Why is Wilson Greatbatch trying to take something out of a fish and put it into an orange?

The long answer (abbreviated): Greatbatch, an electrical engineer by profession, has a fondness for interdisciplinary projects. This time it's genetic engineering. He figures that the genetic antifreeze material in the arctic flounder can be transferred to the Florida orange. That would, he predicts, "lower the freezing point of the orange by 3 degrees." What works up north for the arctic flounder might work down south for the Florida orange, but how will it taste? Never mind. It's a neat idea.

"Why, we could really do the people in Florida a big favor," Greatbatch said Saturday at the two-day Patent and Trademark Office's 14th annual National Inventors Expo in Crystal City.

And the short answer to the question: Greatbatch is an inventor.

Some of Greatbatch's ideas have worked before. In 1958 he did heart patients around the world "a big favor" by devising the first implantable cardiac pacemaker. Inspired by blinking highway lights, Greatbatch says his invention "is essentially a highway flasher crumpled down in size to fit inside the body, redesigned so that it will work for 10 years off its batteries (instead of a few nights) and then wrapped up in something that the body won't reject. Like stainless steel."

It sounds simple, but it took a long time. "Everything that I have ever done that's worthwhile took 10 years," says the 66-year-old Greatbatch. "I have about eight projects lined up to do. So I am going to have to be a pretty old man."

At a ceremony yesterday afternoon, Greatbatch was one of five venerable inventors being honored and inducted into the National Inventors Hall of Fame, two of them posthumously. The other 1986 honorees were Luther Burbank (the plant breeder posthumously honored for developing the July Elberta peach, the Shasta daisy, the spineless cactus and the white blackberry); Harold E. Edgerton (the 82-year-old inventor of the stroboscope); and Ernest H. Volwiler, 92, and his deceased co-inventor, Donalee L. Tabern (the team invented the anesthetic Pentothal).

They're an imaginative bunch, inventors, but few, if any, of the almost 65 exhibitors who were displaying and demonstrating their patented inventions over the weekend will make it to the Hall of Fame. There is a historical backlog. In 1973, Edison was the first and sole inventor to take residence in the Hall of Fame. Thereafter, the selection committee has been bringing up the rear: Bell, the Wright brothers, Diesel, Goodyear, Goddard, Ford and Dow, for example.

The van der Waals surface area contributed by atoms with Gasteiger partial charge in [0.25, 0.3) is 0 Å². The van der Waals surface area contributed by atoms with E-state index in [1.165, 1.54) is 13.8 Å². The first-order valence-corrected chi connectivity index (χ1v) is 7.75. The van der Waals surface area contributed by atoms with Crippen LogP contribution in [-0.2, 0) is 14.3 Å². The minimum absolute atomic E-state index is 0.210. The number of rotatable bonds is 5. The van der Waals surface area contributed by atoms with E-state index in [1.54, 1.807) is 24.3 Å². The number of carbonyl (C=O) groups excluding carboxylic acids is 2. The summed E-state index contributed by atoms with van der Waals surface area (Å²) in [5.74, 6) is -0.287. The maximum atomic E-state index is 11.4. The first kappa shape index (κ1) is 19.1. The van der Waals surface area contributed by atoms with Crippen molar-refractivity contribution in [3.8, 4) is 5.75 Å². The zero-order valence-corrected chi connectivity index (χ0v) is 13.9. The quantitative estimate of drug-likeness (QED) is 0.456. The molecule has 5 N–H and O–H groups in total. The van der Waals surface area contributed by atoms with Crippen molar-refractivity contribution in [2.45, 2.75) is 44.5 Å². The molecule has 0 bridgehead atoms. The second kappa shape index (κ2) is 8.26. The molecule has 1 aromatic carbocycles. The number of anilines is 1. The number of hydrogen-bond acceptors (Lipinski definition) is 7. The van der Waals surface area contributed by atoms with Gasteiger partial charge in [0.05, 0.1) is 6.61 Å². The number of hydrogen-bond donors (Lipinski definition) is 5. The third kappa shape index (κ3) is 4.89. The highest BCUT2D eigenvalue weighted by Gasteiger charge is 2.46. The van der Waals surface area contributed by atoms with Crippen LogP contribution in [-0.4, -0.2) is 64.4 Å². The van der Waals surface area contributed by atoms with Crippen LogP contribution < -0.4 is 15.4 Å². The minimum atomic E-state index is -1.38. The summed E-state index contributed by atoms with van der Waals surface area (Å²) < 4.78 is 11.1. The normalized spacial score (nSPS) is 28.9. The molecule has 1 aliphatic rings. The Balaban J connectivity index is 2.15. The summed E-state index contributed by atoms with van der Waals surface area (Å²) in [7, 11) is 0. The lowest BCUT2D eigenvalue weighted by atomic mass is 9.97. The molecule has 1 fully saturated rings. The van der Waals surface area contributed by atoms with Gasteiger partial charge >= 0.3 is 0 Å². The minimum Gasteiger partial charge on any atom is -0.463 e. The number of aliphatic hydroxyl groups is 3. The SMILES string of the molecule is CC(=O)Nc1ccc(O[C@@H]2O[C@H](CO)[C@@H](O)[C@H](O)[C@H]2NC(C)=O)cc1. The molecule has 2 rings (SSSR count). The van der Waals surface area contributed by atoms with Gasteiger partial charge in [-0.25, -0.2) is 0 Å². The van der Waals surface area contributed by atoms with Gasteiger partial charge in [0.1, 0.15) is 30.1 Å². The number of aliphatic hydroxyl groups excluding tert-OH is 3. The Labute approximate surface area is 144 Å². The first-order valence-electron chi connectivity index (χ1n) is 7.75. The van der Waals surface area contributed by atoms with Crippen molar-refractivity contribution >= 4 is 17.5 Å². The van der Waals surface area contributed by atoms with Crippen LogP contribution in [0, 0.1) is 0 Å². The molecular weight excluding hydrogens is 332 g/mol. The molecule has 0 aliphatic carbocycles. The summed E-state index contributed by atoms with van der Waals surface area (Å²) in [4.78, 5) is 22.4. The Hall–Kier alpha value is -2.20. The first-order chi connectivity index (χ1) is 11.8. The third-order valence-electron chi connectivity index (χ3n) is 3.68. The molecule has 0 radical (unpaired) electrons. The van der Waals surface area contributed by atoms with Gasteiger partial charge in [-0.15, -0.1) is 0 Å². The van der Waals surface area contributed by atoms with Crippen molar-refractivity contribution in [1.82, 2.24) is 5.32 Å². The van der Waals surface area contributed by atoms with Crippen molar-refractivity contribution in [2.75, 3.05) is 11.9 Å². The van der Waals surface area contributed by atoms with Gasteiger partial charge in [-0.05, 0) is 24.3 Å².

Whether serious or whimsical, practical or abstract, inventors see the world with a particularly prismatic imagination. If the artist Man Ray hadn't created a coffee cup lined with fur, perhaps one of the exhibitors at the 1986 expo would have invented it, slapped a patent number on it and hired a marketing specialist. Never mind what the coffee would have tasted like.

There is, after all, nothing that can't be improved, nothing that an inventor can't take apart, analyze and refine, except perhaps the mousetrap.

Annette Funicello, ex-Mouseketeer, probably never dreamed that her peanut butter jar needed remodeling. But James R. Wollin, an eighth grader from Lake Mills, Wis., and a winner in the Weekly Reader National Invention Contest, has redesigned and renamed the jar -- the good old jar, which always seemed quite basic. Wollin's creation, called the Jar of Plenty, is really a fat glass tube with two lids (one on top and one on the bottom). It will save tedious scrapes of the knife for anyone determined to get at those elusive last teaspoons of peanut butter. Now, with a flip of the jar and a twist of another lid, what was on the bottom is on top. And it probably tastes exactly the same.